I am so at home in Dublin, more than any other city, that I feel it has always been familiar to me. It took me years to see through its soft charm to its bitter prickly kernel - which I quite like too.

Home Uncategorized From Salonika to Soloheadbeg

From Salonika to Soloheadbeg

John Borgonovo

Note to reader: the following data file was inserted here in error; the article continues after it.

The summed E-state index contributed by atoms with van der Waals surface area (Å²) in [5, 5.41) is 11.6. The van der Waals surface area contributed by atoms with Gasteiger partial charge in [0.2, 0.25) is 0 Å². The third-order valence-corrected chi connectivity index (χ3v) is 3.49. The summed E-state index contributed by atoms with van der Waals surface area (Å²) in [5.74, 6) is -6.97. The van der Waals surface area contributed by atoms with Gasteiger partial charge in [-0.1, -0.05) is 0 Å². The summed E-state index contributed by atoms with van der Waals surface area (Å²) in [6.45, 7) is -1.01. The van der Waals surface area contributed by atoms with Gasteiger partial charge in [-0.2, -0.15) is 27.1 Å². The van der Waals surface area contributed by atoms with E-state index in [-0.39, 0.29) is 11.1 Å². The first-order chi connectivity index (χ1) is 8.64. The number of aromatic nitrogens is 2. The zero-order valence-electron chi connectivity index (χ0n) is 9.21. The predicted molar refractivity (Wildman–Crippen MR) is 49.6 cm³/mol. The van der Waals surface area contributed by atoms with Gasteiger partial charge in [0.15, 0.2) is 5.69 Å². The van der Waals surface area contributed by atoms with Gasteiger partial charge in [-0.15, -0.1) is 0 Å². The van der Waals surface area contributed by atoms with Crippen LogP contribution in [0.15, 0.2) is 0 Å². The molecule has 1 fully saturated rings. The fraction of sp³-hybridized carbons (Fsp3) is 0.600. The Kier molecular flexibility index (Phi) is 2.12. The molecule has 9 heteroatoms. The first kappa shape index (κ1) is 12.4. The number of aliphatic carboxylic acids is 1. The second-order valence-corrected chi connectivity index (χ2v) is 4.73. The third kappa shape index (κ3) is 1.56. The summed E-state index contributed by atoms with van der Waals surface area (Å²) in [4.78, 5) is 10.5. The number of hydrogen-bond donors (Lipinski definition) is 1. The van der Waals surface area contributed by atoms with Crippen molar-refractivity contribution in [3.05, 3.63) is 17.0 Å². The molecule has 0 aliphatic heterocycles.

In A Time of War: Tipperary 1914-1918, by John Dennehy, Merrion, 288 pp, £16.99, ISBN: 978-1908928214 Sometimes it seems that public engagement with the First World War has been reduced to angry newspaper letters exchanged every autumn over the wearing of the poppy. One can disagree over the proper method of remembering the Great War yet still recognise its impact on Irish history. The European conflagration fundamentally changed Ireland, creating the conditions that made possible the revolutionary events of 1916 to 1923. There seemed to be little interest in the war in Ireland until relatively recently. Starting in the 1990s, a number of books examined Irish battlefield service, works by historians like Myles Dungan and Thomas Johnstone. More recently, a number of county-wide tabulations of war dead have inspired significant local interest, with Gerry White and Brendan O’Shea’s A Great Sacrifice: Cork Servicemen Who Died in the Great War (Evening Echo Press, 2010) offering the best example of what might be called First World War heritage scholarship. Despite the pioneering work of historians like Keith Jeffery, David Fitzpatrick, Timothy Bowman and Thomas Hennessey, academic treatment of Ireland’s wartime experience has generally followed, rather than led, public interest. Until recently Irish universities focused more on the War of Independence, with little direct overlap between the two conflicts. Each event retained its own separate scholarship, affiliated to but independent of one another, like diners privately conversing at separate tables in the same restaurant. More recent work has explored the Irish home front by deploying the local study model, used to great effect by War of Independence historians. These include Colin Cousins’s fine book Armagh and the Great War (The History Press, 2011); Padraig Yeates’s well-received, A City in Wartime: Dublin 1914-1918 (Gill and Macmillan, 2012); and my own, The Dynamics of War and Revolution: Cork City, 1916-1918 (Cork University Press, 2013). John Dennehy has continued the trend with his commendable new research monograph, In a Time of War: Tipperary 1914-1918 (Merrion, 2013). Co Tipperary offers an intriguing area for investigation, as it mixes rural communities with a number of urban centres. Though an IRA hotbed from 1919 to 1921, the county also hosted the garrison towns of Clonmel, Cahir and Tipperary. Well-established connections between the local population and the British army are exploited in the book’s first chapter when Dennehy examines public responses to the declaration of war. He draws a neat comparison between the outbreaks of the First World War, the…



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